Jayna Hefford

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Jayna Hefford
Hockey Hall of Fame, 2018
Jayna Hefford 2008.jpg
Born (1977-05-14) May 14, 1977 (age 43)
Trenton, Ontario, Canada
Height 5 ft 5 in (165 cm)
Weight 140 lb (64 kg; 10 st 0 lb)
Position Right Wing
Shot Left
Played for Brampton Thunder
National team  Canada
Playing career 1996–2014

Jayna Hefford (born May 14, 1977) is a Canadian retired ice hockey player and current chairperson of the Professional Women's Hockey Players Association.

During her career, she won multiple medals at the Winter Olympics and IIHF World Women's Championships as well as titles in the National Women's Hockey League and Canadian Women's Hockey League. She helped Canada win four-straight Olympic gold medals from 2002 to 2014 and famously scored the gold-medal winning goal at the 2002 Winter Olympics. At the club level across three leagues, she scored 439 goals in 418 competitive games including a CWHL record 44 goals in 2008-09.

She was selected to be inducted to the Hockey Hall of Fame on June 26, 2018.[1] On July 19, 2018, Hefford was named interim commissioner of the Canadian Women's Hockey League.[2] She was named a 2019 Order of Hockey in Canada recipient.

Playing career[edit]

At the 1994 national under-18 championship, Hefford was part of the gold medal winning Ontario team. In 1995, Hefford participated with the Ottawa Regional Select Team in a series against the U.S. National Under-18 Team.[3] Hefford was the captain of Team Ontario at the 1995 Canada Winter Games.[4]

U of T Varsity Blues[edit]

Hefford played for the Toronto Varsity Blues women's ice hockey program, which represented the University of Toronto. In the 1997 OWIAA semifinal, Hefford was part of the Varsity Blues squad which defeated the Guelph Gryphons by a 4–1 tally. In that game, Hefford accumulated three helpers. In the 1997 OWIAA gold medal game, scored 23 seconds into overtime and she believed that the goal clinched the gold medal for the Blues. A little-known rule denied Hefford and her teammates the Blues second consecutive title. OWIAA league rules indicated that the first five-minute overtime session in a playoff game must be played in its entirety (as a regular period). It was advised that the game would continue after Hefford's goal and York won the game in the second overtime.[5] Hefford joined former University of Toronto student-athlete Heather Moyse as the only University of Toronto graduates to claim a gold medal at the 2010 Vancouver Winter Games.[6] She is currently an assistant coach with her former team.[7]

Hockey Canada[edit]

At the 2010 Olympics in Vancouver, Hefford ranked second on Team Canada with 12 points (5 goals, 7 assists) in 5 games on the way to her fourth medal (third gold).

In the 2006 tournament, Hefford scored three goals and added four assists to finish third on the team in scoring and Canada again won the gold medal.[8] It was her second gold medal while participating in her third Olympics. She also won a silver medal with the Canadian team at the 1998 Winter Olympics in Nagano.

In the 2002 Olympics in Salt Lake City, Hefford scored the game-winning goal in the gold medal game against Team USA with four seconds remaining in the second period.

Hefford won the gold in six World Championships – 1997, 1999, 2000, 2001, 2004 and 2007. In 1999 and 2000, Hefford was Team Canada's leading scorer.[8] Her two third period goals in the 2000 championship game pushed the contest into overtime, allowing Canada the opportunity to win.[8] At the 2005 Esso National Women's Championships, she was named the Best Forward for Group A.[9]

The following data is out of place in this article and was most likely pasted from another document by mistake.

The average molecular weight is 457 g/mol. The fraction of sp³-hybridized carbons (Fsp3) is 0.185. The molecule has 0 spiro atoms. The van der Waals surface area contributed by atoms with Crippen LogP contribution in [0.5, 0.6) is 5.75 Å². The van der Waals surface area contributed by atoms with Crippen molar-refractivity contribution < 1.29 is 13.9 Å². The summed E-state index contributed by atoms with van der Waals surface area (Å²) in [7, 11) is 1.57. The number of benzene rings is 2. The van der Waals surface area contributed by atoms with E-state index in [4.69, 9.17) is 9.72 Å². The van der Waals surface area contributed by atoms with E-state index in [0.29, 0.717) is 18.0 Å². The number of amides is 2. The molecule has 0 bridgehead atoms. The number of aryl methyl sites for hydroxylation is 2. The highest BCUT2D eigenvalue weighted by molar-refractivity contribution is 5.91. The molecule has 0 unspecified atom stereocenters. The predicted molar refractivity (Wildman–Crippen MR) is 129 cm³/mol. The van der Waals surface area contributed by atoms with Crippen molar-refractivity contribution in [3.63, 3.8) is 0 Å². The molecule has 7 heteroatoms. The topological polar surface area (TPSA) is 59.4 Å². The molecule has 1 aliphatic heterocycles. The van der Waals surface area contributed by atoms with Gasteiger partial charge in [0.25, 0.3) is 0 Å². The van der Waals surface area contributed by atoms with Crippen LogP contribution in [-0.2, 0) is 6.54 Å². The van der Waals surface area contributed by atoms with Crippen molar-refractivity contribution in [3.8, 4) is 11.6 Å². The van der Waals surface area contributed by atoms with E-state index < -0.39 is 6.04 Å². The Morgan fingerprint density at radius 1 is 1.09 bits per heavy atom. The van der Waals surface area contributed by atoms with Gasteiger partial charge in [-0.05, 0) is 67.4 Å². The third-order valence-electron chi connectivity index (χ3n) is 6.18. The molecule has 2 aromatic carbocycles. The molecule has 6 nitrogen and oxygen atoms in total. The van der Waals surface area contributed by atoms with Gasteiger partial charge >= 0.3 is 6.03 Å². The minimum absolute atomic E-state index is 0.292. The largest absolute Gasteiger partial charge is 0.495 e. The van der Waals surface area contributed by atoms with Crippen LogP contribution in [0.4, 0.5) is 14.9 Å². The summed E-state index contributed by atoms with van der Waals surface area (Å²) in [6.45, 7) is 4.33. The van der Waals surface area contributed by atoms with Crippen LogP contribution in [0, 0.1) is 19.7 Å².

On January 1, 2010, in Ottawa, Ontario, she was honoured before a game versus Team USA for reaching the 200-game plateau in her Team Canada career in November.[10] She would go on to score the lone shootout goal later that night.[11]

In the first game of the 2011 IIHF Eight Nations Tournament, Hefford registered a hat trick in a 16–0 victory over Switzerland.[12] In the third game of the tournament, she scored two goals in an 11–0 shutout over Slovakia.[13] In an exhibition game versus the United States on August 29, 2011, Hefford scored a power play goal, and then scored twice in the shootout as Canada defeated the United States by a 4–3 tally.[14] In a game versus Russia at the 2012 IIHF Women's World Championship, Hefford registered a four-point performance (two goals, two assists) in a 14–1 victory.[15]

Hefford again played for Canada at the 2014 Winter Olympics, earning her fourth gold medal.[16] After 17 years, four Olympic gold medals and multiple world championships, she retired from the national women's team at age 38, after sitting out the 2014-2015 season. She stands second only to Hayley Wickenheiser in all-time games played (267), goals (157) and points (291) for Canada. The pair are the only two Canadian women to have played in all five Olympic women's hockey tournaments starting in 1998, winning four gold and one silver medal. They are among only five athletes (with teammate Caroline Ouellette) to win gold in four consecutive Winter Games. Hefford also appeared in 12 of 16 women's world hockey championships earning seven gold medals.[17]

Club hockey[edit]

Jayna Hefford made her senior competitive debut with the Mississauga Chiefs in 1996–97, scoring 32 goals in 30 games and winning Rookie of the Year honours in the Central Ontario Women's Hockey League. After spending the 1997–98 season with Canada, she joined the newly-formed Brampton Thunder for the 1998–99 season and finished second in the league with 34 goals scored in just 27 games (with the league renamed the National Women's Hockey League midway through the season). After scoring 25 goals in 1999–2000, she won her first goal-scoring title in 2000–01 with 36 goals. She also led the league in scoring with 69 points.